All voters swear under penalty of perjury that they are eligible, and no one who is ineligible should be voting. But verification of a voter’s felony record is the state’s responsibility. (That’s you, Governor.) In a letter to supervisors on Aug. 18, the same day of the Broward spectacle, Antonacci told them that felons on their rolls may have voted “through no fault of your own.”

In addition, administrative rules that govern elections state: “The BVRS (state Bureau of Voter Registration Services) shall create an ineligibility case file based on an investigation of information that the match is credible and reliable for each identified voter ... “

DeSantis’ office made matters worse by wrongly claiming that verification is a local responsibility. Setting the record straight, Republican state Sen. Jeff Brandes of St. Petersburg tweeted that the Legislature gave the agency more money to verify eligibility (though the agency is chronically underfunded, and verification is time-consuming and difficult).

Not only that, but in the confusion following passage in 2018 of Amendment 4, which restored voting rights to felons other than murderers and sex offenders, the state included a “grace period” for those confused by its applicability.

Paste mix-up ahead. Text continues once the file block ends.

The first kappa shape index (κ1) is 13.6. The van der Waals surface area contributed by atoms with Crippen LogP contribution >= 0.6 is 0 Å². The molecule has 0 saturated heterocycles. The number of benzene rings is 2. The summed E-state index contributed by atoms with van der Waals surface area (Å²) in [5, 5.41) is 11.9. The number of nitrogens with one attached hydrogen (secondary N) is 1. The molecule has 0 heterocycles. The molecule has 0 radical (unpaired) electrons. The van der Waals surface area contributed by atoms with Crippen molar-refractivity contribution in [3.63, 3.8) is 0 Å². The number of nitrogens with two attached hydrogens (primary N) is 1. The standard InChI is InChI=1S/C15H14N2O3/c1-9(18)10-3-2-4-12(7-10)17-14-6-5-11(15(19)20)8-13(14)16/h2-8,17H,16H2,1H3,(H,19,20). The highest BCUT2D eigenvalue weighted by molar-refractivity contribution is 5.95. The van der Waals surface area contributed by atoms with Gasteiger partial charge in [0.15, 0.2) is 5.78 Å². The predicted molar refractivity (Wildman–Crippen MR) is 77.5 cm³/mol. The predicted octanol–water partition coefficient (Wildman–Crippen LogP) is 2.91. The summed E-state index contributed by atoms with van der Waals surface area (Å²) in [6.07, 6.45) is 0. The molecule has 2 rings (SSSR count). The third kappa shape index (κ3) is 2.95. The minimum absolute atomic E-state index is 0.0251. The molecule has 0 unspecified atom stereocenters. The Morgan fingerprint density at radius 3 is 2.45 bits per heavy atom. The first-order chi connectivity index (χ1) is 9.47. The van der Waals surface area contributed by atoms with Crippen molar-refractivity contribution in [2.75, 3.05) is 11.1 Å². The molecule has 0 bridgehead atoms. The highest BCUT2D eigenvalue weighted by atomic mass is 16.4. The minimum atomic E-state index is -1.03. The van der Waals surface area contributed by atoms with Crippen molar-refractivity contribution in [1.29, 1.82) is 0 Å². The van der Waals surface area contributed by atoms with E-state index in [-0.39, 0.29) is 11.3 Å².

The grace period ended July 1, 2019. A few weeks later, according to court records, Terry Lewis Hubbard, 64, of Pompano Beach, registered to vote, even though he was ineligible because of a felony sex offense.

Look who sent voter ID card

Hubbard got a voter registration card from the Broward elections office, which at the time was run by Antonacci, who had been appointed interim supervisor by former Gov. Rick Scott. Others registered at state-run driver license offices, also under DeSantis’ control.